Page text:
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Mini Gastric Bypass

The mini gastric bypass is an attractive alternative to the traditional Roux-en-Y gastric bypass. In fact, if you are considering a bypass or gastric sleeve then it's worth considering the mini bypass too. On this page, you’ll find all you need to know about the ‘mini’, but the three key features are:

1. It offers similar weight loss and health benefits to the Roux and the sleeve.

2. It’s the simpler and quicker of the two bypass procedures.

3. The way the procedure is done means that the risk of an internal hernia does not apply.

As with the standard Roux-en-Y gastric bypass, the mini gastric bypass works both by restricting the amount of food that can be eaten at any one time, and by altering gut hormones involved in appetite control. Mini gastric bypass (MGB) as we know it today was developed by Dr Robert Rutledge in 1997. Since then tens of thousands of procedures have been done and MGB is growing in popularity in many countries around the world. For many patients it provides a quicker and more effective alternative to the traditional bypass. Most patients considering gastric sleeve should also consider MGB too.

The mini bypass is now established in the NHS and we expect ‘mini’ numbers to increase rapidly. It offers a number of benefits over the traditional ‘roux-en-y’ gastric bypass, some of which are significant. Here are the benefits:

  • Weight loss outcomes are marginally better with the mini than the roux-en-y
  • The bowel is not cut through and re-attached to the stomach, and there is only one anastomosis (join between the stomach and bowel). Less cutting means less risk and a faster recovery
  • The mini is a quicker procedure
  • The risk of an internal hernia (the most worrisome risk for bypass patients, reduces to near zero with the mini)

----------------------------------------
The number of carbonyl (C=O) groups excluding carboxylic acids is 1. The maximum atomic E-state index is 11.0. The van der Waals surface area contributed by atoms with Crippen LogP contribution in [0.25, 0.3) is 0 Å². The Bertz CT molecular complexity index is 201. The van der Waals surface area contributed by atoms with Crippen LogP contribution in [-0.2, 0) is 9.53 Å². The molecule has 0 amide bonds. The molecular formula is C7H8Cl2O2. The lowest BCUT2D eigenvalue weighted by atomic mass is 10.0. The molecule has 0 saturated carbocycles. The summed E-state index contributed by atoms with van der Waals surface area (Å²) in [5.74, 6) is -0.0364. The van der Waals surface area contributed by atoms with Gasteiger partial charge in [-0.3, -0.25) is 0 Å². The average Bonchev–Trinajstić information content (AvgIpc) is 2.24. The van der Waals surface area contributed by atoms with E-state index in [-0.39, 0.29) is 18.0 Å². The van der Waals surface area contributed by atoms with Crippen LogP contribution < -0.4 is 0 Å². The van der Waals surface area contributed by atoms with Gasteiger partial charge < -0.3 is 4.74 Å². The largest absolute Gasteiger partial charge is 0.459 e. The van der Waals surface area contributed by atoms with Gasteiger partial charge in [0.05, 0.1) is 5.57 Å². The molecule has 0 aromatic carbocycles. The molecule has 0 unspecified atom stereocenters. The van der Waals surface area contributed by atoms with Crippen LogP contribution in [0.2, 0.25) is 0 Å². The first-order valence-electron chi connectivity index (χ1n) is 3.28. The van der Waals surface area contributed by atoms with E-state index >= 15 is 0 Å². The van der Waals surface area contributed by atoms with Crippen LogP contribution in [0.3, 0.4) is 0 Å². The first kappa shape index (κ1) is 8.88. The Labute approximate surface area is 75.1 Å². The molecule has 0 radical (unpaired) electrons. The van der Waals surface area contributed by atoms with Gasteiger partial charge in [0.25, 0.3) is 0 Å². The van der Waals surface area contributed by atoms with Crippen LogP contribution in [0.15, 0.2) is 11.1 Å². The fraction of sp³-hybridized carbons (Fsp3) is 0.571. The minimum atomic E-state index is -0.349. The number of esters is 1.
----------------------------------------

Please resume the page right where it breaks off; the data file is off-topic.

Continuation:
Am I eligible for Mini Gastric Bypass?

We consider patients eligible for ‘Mini’ when they have a BMI above 40. Our decisions about eligibility are based on the published data for each procedure and the general NICE guidance published by the Department of Health. You can view those guidelines here. Decisions about your eligibility are always discussed with you face to face at your consultation when we’ll discuss the pros and cons and make sure you understand which procedure is best for you personally. In exceptional cases we will consider Mini down to a BMI of 35, but never lower.

How is the mini gastric bypass operation performed?

In the first part of mini gastric bypass surgery, the stomach is divided, and a small tube of stomach created. The food that is eaten goes into this small stomach. This is the restrictive part of the procedure and means that only a very small amount of food can be eaten at any one time.

Mini gastric bypass diagram
Next, the surgeon brings up a loop of bowel (about 150cm long) and joins this to the lower part of the new smaller stomach (the join is called the “anastamosis”). In this way food passes from the small stomach into the small bowel and here it meets the digestive juices which have been produced in the bigger stomach. In effect, therefore, about 150cm of small bowel has been bypassed before the calories and nutrients of the food you eat is absorbed in the bowel. By consuming fewer calories you will lose weight*.

Mr Rishi Singhal is Medical Director at Healthier Weight and consultant bariatric surgeon at Heart of England NHS Trust, one of the NHS Trusts that is already using mini gastric bypass. Mr Singhal commented: 

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"The Mini bypass will become a mainstream procedure in the treatment of obesity in the period ahead. It gives excellent results and a number of benefits when compared to the Roux. Both have a role to play and which is preferable will vary form patient to patient. Those looking at the sleeve should also consider the Mini. There are very good reasons, especially when it comes to managing leaks, that favour the Mini."


How does the mini gastric bypass compare to the standard Roux-en-Y bypass?